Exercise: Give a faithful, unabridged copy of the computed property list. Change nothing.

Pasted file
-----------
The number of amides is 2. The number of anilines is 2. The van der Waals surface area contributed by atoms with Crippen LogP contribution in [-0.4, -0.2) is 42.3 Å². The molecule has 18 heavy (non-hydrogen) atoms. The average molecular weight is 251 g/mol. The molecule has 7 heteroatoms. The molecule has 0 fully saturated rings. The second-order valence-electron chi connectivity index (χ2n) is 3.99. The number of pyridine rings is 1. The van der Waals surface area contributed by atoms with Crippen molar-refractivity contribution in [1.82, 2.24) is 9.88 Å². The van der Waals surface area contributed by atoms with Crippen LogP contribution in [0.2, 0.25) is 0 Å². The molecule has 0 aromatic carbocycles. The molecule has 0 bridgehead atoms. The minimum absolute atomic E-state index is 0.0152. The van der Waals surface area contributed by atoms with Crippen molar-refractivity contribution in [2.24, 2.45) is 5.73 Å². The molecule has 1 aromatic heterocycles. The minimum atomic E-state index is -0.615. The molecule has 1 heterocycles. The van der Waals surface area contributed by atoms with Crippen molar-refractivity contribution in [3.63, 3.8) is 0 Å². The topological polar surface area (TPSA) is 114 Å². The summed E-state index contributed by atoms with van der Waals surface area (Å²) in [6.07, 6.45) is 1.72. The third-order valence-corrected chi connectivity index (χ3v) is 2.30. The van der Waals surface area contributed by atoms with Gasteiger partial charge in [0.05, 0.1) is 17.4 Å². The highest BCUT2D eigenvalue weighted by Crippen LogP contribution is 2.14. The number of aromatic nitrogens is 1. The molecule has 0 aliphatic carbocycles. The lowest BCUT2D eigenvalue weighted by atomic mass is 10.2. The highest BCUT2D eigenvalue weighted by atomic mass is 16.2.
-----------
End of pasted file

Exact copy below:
The number of amides is 2. The number of anilines is 2. The van der Waals surface area contributed by atoms with Crippen LogP contribution in [-0.4, -0.2) is 42.3 Å². The molecule has 18 heavy (non-hydrogen) atoms. The average molecular weight is 251 g/mol. The molecule has 7 heteroatoms. The molecule has 0 fully saturated rings. The second-order valence-electron chi connectivity index (χ2n) is 3.99. The number of pyridine rings is 1. The van der Waals surface area contributed by atoms with Crippen molar-refractivity contribution in [1.82, 2.24) is 9.88 Å². The van der Waals surface area contributed by atoms with Crippen LogP contribution in [0.2, 0.25) is 0 Å². The molecule has 0 aromatic carbocycles. The molecule has 0 bridgehead atoms. The minimum absolute atomic E-state index is 0.0152. The van der Waals surface area contributed by atoms with Crippen molar-refractivity contribution in [2.24, 2.45) is 5.73 Å². The molecule has 1 aromatic heterocycles. The minimum atomic E-state index is -0.615. The molecule has 1 heterocycles. The van der Waals surface area contributed by atoms with Crippen molar-refractivity contribution in [3.63, 3.8) is 0 Å². The topological polar surface area (TPSA) is 114 Å². The summed E-state index contributed by atoms with van der Waals surface area (Å²) in [6.07, 6.45) is 1.72. The third-order valence-corrected chi connectivity index (χ3v) is 2.30. The van der Waals surface area contributed by atoms with Gasteiger partial charge in [0.05, 0.1) is 17.4 Å². The highest BCUT2D eigenvalue weighted by Crippen LogP contribution is 2.14. The number of aromatic nitrogens is 1. The molecule has 0 aliphatic carbocycles. The lowest BCUT2D eigenvalue weighted by atomic mass is 10.2. The highest BCUT2D eigenvalue weighted by atomic mass is 16.2.